This "embarrassing" oversight, he admitted, meant that the very tools designed to promote it were subverting a primary aim of the Free Culture Movement. As he conceded, "All of these licenses were written without regard to the fundamental value of every significant advance in the digital age — interoperability."
In his Wired article Levy described Lessig as a "private, even shy, person" who before an audience suddenly becomes electric. Certainly I detected a striking contrast between his answers to personal questions, and those concerning his ideas.
In the former case he replied so briefly, and so quietly, that I was not always sure that he had indeed responded — a characteristic that played havoc with my voice-activated tape recorder, which repeatedly switched itself off at inappropriate moments, leaving me with a somewhat disjointed transcript. When Lessig felt able to take flight with an interesting idea, however, his voice became animated, full, and clear.
Nevertheless, in reviewing the tape I was left with a somewhat hazy understanding of Lessig's politics. How precisely, I wondered, did the right-wing libertarianism of his childhood differ from the "matured libertarianism" he professes today? Such distinctions were either too subtle, or too foreign, for my European sensibilities.
What is not in doubt is that Lessig is widely viewed as a liberal, and he supports a host of "right-on" causes. He is also prepared to walk the talk — in 1985, for instance, he smuggled a heart valve for a Jewish dissident into the Soviet Union, hiding it in the crutch of his pants.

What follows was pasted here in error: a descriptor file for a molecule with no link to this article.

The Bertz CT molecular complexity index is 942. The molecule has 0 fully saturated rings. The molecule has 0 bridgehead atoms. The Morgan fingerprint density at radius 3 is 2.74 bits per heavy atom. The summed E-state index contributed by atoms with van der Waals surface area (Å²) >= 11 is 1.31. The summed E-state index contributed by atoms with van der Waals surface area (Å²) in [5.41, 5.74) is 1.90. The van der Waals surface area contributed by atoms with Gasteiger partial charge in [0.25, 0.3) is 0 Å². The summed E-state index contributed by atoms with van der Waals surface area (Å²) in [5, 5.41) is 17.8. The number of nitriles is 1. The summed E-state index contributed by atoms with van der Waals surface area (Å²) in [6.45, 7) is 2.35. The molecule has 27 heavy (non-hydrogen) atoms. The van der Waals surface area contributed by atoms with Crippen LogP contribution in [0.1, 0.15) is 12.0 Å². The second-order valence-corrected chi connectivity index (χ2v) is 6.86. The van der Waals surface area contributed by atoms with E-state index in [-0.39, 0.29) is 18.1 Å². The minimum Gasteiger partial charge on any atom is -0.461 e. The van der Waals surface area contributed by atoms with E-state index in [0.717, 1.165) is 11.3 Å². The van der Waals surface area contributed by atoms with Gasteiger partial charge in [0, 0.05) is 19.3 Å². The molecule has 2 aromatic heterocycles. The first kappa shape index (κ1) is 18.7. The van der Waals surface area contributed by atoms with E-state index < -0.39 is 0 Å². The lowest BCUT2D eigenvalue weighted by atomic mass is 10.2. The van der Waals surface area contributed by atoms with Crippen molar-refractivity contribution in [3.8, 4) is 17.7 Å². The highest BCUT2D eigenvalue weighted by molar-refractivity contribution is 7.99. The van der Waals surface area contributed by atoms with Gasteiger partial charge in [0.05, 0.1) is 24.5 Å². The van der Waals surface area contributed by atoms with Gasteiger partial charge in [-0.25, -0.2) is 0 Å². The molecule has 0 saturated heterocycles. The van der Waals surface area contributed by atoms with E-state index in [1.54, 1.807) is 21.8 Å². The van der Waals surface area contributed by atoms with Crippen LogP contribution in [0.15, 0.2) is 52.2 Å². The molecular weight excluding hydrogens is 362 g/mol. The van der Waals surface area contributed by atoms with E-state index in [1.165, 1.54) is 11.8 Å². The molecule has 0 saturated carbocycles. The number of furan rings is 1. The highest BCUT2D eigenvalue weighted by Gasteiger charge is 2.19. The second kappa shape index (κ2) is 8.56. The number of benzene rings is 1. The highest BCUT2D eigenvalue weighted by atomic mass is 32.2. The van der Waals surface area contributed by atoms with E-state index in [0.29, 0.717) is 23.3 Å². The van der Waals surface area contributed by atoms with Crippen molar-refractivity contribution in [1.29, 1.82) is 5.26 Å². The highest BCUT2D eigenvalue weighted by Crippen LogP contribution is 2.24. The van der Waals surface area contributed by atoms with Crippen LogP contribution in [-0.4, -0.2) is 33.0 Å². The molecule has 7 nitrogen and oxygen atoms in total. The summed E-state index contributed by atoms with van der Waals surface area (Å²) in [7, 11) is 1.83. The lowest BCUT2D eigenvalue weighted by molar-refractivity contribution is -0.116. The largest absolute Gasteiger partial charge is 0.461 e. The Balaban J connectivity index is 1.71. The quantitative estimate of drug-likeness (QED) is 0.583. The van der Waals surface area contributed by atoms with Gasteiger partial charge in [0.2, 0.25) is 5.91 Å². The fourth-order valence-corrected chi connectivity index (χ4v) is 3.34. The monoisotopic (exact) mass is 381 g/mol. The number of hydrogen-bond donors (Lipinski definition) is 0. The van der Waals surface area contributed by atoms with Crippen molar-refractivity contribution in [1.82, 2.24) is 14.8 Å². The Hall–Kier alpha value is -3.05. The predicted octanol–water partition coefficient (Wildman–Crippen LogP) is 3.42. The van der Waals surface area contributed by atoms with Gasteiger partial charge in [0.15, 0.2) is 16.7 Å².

He is clearly also committed to the sharing principles espoused by the Free Culture Movement. A new version of his book Code, for instance, is being produced as "an online, collaborative book update" on a Wiki. The aim is to draw upon "the creativity and knowledge of the community." In addition, Lessig has indicated that the royalties from the book will be donated to Creative Commons.
In 1999 Lessig married the German-born human-rights lawyer Bettina Neuefeind — who investigated Kosovo war crimes, and now supports homeless people in San Francisco.
Interestingly, Lesig's natal family are also German in origin. Arriving in North America as Hessian mercenaries during the American Revolutionary War, Lessig's forebears were hired by the British to fight the rebels.
For Lessig — whom many now view as the Commander-in-Chief of the war for independence in Cyberspace — it is a strikingly apposite lineage except that, unlike his ancestors, he has chosen to fight on the side of the rebels, not the ancien régime